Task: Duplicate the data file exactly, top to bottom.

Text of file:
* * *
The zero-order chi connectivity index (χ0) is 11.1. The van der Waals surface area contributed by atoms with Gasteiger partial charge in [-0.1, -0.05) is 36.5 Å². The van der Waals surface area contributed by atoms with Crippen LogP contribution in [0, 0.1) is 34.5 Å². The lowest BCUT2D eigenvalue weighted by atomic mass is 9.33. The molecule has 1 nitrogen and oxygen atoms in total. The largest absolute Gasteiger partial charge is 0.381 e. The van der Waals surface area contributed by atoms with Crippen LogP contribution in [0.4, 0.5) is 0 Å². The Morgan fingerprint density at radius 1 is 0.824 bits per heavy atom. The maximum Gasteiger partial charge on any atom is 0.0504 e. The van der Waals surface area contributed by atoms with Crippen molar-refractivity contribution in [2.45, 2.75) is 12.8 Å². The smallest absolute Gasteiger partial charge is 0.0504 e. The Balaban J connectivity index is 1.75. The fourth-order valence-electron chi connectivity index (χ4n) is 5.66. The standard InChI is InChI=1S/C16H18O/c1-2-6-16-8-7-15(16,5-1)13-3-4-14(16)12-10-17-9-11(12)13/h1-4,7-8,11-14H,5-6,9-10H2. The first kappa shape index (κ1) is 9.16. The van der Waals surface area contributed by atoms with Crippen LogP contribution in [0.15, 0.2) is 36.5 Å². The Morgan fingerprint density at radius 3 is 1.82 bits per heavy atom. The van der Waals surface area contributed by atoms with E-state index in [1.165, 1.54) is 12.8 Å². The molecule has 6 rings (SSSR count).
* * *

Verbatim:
The zero-order chi connectivity index (χ0) is 11.1. The van der Waals surface area contributed by atoms with Gasteiger partial charge in [-0.1, -0.05) is 36.5 Å². The van der Waals surface area contributed by atoms with Crippen LogP contribution in [0, 0.1) is 34.5 Å². The lowest BCUT2D eigenvalue weighted by atomic mass is 9.33. The molecule has 1 nitrogen and oxygen atoms in total. The largest absolute Gasteiger partial charge is 0.381 e. The van der Waals surface area contributed by atoms with Crippen LogP contribution in [0.4, 0.5) is 0 Å². The Morgan fingerprint density at radius 1 is 0.824 bits per heavy atom. The maximum Gasteiger partial charge on any atom is 0.0504 e. The van der Waals surface area contributed by atoms with Crippen molar-refractivity contribution in [2.45, 2.75) is 12.8 Å². The smallest absolute Gasteiger partial charge is 0.0504 e. The Balaban J connectivity index is 1.75. The fourth-order valence-electron chi connectivity index (χ4n) is 5.66. The standard InChI is InChI=1S/C16H18O/c1-2-6-16-8-7-15(16,5-1)13-3-4-14(16)12-10-17-9-11(12)13/h1-4,7-8,11-14H,5-6,9-10H2. The first kappa shape index (κ1) is 9.16. The van der Waals surface area contributed by atoms with Crippen LogP contribution in [0.15, 0.2) is 36.5 Å². The Morgan fingerprint density at radius 3 is 1.82 bits per heavy atom. The van der Waals surface area contributed by atoms with E-state index in [1.165, 1.54) is 12.8 Å². The molecule has 6 rings (SSSR count).